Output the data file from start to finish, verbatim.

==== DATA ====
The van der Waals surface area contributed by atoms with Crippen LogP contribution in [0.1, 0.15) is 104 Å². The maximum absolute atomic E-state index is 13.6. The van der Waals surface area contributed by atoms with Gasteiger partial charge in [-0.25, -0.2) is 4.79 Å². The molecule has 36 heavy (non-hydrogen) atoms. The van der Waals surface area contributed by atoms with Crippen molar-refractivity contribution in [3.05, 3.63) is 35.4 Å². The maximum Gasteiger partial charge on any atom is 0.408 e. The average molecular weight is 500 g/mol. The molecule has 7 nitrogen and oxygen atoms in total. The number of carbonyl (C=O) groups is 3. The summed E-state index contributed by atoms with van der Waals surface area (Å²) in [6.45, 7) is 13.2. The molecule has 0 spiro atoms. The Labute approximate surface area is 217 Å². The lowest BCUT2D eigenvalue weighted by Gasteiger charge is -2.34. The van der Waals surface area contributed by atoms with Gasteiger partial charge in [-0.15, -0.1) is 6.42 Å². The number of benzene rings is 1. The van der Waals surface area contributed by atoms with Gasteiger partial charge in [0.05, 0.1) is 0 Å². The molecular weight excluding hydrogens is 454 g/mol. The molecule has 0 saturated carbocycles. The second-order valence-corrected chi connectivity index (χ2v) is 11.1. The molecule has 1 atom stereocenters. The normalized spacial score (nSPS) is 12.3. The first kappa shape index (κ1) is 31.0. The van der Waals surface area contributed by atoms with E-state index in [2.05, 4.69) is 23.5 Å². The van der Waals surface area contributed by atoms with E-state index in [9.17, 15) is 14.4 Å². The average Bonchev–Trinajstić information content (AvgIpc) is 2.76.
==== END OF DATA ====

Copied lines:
The van der Waals surface area contributed by atoms with Crippen LogP contribution in [0.1, 0.15) is 104 Å². The maximum absolute atomic E-state index is 13.6. The van der Waals surface area contributed by atoms with Gasteiger partial charge in [-0.25, -0.2) is 4.79 Å². The molecule has 36 heavy (non-hydrogen) atoms. The van der Waals surface area contributed by atoms with Crippen molar-refractivity contribution in [3.05, 3.63) is 35.4 Å². The maximum Gasteiger partial charge on any atom is 0.408 e. The average molecular weight is 500 g/mol. The molecule has 7 nitrogen and oxygen atoms in total. The number of carbonyl (C=O) groups is 3. The summed E-state index contributed by atoms with van der Waals surface area (Å²) in [6.45, 7) is 13.2. The molecule has 0 spiro atoms. The Labute approximate surface area is 217 Å². The lowest BCUT2D eigenvalue weighted by Gasteiger charge is -2.34. The van der Waals surface area contributed by atoms with Gasteiger partial charge in [-0.15, -0.1) is 6.42 Å². The number of benzene rings is 1. The van der Waals surface area contributed by atoms with Gasteiger partial charge in [0.05, 0.1) is 0 Å². The molecular weight excluding hydrogens is 454 g/mol. The molecule has 0 saturated carbocycles. The second-order valence-corrected chi connectivity index (χ2v) is 11.1. The molecule has 1 atom stereocenters. The normalized spacial score (nSPS) is 12.3. The first kappa shape index (κ1) is 31.0. The van der Waals surface area contributed by atoms with E-state index in [2.05, 4.69) is 23.5 Å². The van der Waals surface area contributed by atoms with E-state index in [9.17, 15) is 14.4 Å². The average Bonchev–Trinajstić information content (AvgIpc) is 2.76.